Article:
Thousands have taken to the streets of Brazil to protest against the government’s proposed economic reforms.
In Rio, demonstrators chanted slogans denouncing President Michel Temer, whose planned changes to pension schemes and labour laws are being touted by the unions as prejudicial to workers.
Social worker Gabriel Monate was among those protesting.
“Our objective today is to block all of those reforms. The outsourcing that was approved recently by Congress, as well as the proposed pension reforms that will potentially turn the Brazilian workers into slaves,” he said.
The rallies came as Temer signed into law a bill allowing companies to outsource work for a maximum period of nine months at a time, for similar pay and working hours to regular staff doing equivalent jobs.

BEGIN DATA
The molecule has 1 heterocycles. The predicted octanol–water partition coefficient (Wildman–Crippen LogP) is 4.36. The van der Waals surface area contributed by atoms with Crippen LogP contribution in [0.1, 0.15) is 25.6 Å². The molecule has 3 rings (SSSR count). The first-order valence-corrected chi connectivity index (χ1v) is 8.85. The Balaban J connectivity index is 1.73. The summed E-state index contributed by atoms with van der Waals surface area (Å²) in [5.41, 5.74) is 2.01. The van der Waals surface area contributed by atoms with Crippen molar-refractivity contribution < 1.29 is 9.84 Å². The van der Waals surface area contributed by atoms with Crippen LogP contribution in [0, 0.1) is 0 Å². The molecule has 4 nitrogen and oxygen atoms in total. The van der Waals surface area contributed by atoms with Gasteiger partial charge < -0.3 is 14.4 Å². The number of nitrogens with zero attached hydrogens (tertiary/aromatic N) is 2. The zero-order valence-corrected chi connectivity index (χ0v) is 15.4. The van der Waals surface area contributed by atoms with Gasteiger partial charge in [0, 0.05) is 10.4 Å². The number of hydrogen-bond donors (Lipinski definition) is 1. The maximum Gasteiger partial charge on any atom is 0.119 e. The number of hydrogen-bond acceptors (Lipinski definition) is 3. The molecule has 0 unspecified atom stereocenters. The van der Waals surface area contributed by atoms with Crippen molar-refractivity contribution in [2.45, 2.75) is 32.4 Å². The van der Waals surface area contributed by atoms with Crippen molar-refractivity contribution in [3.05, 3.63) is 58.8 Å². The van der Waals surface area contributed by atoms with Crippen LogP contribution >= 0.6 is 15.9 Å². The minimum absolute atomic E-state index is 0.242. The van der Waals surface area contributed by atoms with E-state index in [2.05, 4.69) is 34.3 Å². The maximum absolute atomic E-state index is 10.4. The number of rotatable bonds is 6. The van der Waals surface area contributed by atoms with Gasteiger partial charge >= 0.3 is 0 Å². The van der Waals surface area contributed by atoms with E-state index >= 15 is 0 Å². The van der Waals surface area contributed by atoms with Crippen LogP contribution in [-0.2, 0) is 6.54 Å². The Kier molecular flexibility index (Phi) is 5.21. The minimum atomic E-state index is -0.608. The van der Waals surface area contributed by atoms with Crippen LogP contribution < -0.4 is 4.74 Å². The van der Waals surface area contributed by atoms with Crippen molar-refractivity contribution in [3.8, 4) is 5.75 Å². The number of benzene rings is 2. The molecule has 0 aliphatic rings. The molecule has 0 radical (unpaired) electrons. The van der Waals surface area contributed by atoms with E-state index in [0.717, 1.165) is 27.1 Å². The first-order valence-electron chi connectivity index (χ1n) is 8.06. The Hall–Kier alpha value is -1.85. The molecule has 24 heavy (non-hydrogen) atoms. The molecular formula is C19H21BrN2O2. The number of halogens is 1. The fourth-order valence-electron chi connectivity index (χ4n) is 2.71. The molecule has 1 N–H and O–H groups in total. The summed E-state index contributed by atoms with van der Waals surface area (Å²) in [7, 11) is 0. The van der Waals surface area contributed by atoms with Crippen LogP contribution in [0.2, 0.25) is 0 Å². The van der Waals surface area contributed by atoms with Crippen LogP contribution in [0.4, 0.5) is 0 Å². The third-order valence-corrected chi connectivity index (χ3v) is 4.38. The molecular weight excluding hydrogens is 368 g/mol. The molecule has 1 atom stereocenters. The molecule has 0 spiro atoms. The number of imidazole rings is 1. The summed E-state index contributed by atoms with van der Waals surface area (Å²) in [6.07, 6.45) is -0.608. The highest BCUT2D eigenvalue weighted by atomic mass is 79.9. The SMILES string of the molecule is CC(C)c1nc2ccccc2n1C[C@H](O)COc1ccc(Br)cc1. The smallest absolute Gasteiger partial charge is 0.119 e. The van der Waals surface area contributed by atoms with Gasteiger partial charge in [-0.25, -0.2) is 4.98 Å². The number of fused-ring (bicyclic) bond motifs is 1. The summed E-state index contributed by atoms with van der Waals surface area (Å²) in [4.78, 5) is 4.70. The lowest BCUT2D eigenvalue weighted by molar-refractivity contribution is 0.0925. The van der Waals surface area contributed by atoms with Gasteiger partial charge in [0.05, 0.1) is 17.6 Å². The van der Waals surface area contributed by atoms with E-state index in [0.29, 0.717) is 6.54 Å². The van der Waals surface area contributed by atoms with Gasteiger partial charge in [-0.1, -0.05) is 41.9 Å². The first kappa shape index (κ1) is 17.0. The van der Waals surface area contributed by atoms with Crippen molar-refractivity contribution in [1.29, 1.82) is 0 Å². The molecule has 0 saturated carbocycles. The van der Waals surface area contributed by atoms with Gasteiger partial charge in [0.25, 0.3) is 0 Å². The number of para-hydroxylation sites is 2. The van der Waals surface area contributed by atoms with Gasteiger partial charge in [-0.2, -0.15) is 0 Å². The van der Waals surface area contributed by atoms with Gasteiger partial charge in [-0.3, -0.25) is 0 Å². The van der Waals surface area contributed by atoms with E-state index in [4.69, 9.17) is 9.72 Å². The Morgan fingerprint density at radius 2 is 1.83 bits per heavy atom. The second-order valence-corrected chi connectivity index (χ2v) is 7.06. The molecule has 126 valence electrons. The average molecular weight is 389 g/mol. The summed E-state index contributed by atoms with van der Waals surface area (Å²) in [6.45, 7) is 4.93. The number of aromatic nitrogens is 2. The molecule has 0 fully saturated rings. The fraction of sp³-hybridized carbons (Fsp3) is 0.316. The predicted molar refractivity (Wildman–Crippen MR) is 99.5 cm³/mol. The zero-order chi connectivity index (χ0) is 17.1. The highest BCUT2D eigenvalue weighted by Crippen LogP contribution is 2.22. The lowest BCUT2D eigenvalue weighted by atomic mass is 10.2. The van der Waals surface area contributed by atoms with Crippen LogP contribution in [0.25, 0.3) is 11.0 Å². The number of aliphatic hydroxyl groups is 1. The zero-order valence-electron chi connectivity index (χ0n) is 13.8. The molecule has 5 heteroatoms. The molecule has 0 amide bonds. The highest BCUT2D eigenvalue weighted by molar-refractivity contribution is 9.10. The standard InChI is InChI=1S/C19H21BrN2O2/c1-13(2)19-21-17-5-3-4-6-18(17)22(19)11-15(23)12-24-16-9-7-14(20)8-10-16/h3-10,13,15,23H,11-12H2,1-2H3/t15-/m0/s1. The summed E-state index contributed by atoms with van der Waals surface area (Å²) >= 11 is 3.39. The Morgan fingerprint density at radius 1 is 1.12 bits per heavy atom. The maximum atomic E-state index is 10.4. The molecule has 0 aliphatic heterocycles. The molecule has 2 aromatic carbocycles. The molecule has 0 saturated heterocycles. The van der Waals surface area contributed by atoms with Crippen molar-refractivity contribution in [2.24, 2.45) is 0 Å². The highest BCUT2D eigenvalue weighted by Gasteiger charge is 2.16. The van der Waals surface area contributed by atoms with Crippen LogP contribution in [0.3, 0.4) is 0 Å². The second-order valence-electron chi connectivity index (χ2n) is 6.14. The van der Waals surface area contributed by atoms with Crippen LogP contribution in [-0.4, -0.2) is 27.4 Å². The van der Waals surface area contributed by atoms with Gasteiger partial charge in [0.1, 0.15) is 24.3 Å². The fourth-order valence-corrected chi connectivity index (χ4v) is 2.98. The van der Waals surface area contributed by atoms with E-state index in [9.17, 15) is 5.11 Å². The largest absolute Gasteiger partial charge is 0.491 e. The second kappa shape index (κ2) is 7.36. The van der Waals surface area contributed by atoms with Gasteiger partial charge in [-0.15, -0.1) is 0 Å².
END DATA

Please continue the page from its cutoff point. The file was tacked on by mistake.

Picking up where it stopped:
The government hopes the measure will help pull the country from a two-year recession.
However, its seems Temer is making few friends. According to an Ibope poll, his administration’s approval rating has continued to tumble amid allegations of corruption.
Of 2,000 people polled between March 16 and 19, the number of people who think Temer’s government is “bad” or “terrible” rose to 55 percent. That’s up from 46 percent in December, the survey suggests.
Meanwhile, the percentage of people rating Temer’s government as “great” or “good” slipped to ten percent, down from 13 percent.